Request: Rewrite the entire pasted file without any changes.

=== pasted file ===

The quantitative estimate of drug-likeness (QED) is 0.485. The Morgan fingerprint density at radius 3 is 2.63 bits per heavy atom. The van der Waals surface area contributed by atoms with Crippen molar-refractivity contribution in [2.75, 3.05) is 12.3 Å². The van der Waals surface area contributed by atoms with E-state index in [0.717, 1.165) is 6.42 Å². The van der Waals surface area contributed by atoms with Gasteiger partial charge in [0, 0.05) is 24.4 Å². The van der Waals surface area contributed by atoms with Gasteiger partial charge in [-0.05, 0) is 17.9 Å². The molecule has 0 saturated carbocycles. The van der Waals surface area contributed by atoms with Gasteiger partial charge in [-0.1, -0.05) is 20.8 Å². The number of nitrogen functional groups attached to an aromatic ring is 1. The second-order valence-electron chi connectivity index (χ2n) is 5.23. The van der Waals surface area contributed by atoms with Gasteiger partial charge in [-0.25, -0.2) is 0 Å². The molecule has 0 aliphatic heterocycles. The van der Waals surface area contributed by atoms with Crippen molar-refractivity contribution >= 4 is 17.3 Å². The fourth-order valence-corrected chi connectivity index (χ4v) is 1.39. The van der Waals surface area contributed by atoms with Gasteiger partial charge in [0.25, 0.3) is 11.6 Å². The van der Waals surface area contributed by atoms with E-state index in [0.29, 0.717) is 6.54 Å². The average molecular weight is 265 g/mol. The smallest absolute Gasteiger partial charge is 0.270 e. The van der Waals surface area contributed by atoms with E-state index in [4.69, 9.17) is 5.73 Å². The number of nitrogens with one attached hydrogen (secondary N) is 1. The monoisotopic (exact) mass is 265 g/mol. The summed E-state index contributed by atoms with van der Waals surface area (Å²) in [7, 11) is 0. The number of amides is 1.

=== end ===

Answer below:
The quantitative estimate of drug-likeness (QED) is 0.485. The Morgan fingerprint density at radius 3 is 2.63 bits per heavy atom. The van der Waals surface area contributed by atoms with Crippen molar-refractivity contribution in [2.75, 3.05) is 12.3 Å². The van der Waals surface area contributed by atoms with E-state index in [0.717, 1.165) is 6.42 Å². The van der Waals surface area contributed by atoms with Gasteiger partial charge in [0, 0.05) is 24.4 Å². The van der Waals surface area contributed by atoms with Gasteiger partial charge in [-0.05, 0) is 17.9 Å². The molecule has 0 saturated carbocycles. The van der Waals surface area contributed by atoms with Gasteiger partial charge in [-0.1, -0.05) is 20.8 Å². The number of nitrogen functional groups attached to an aromatic ring is 1. The second-order valence-electron chi connectivity index (χ2n) is 5.23. The van der Waals surface area contributed by atoms with Gasteiger partial charge in [-0.25, -0.2) is 0 Å². The molecule has 0 aliphatic heterocycles. The van der Waals surface area contributed by atoms with Crippen molar-refractivity contribution >= 4 is 17.3 Å². The fourth-order valence-corrected chi connectivity index (χ4v) is 1.39. The van der Waals surface area contributed by atoms with Gasteiger partial charge in [0.25, 0.3) is 11.6 Å². The van der Waals surface area contributed by atoms with E-state index in [0.29, 0.717) is 6.54 Å². The average molecular weight is 265 g/mol. The smallest absolute Gasteiger partial charge is 0.270 e. The van der Waals surface area contributed by atoms with E-state index in [4.69, 9.17) is 5.73 Å². The number of nitrogens with one attached hydrogen (secondary N) is 1. The monoisotopic (exact) mass is 265 g/mol. The summed E-state index contributed by atoms with van der Waals surface area (Å²) in [7, 11) is 0. The number of amides is 1.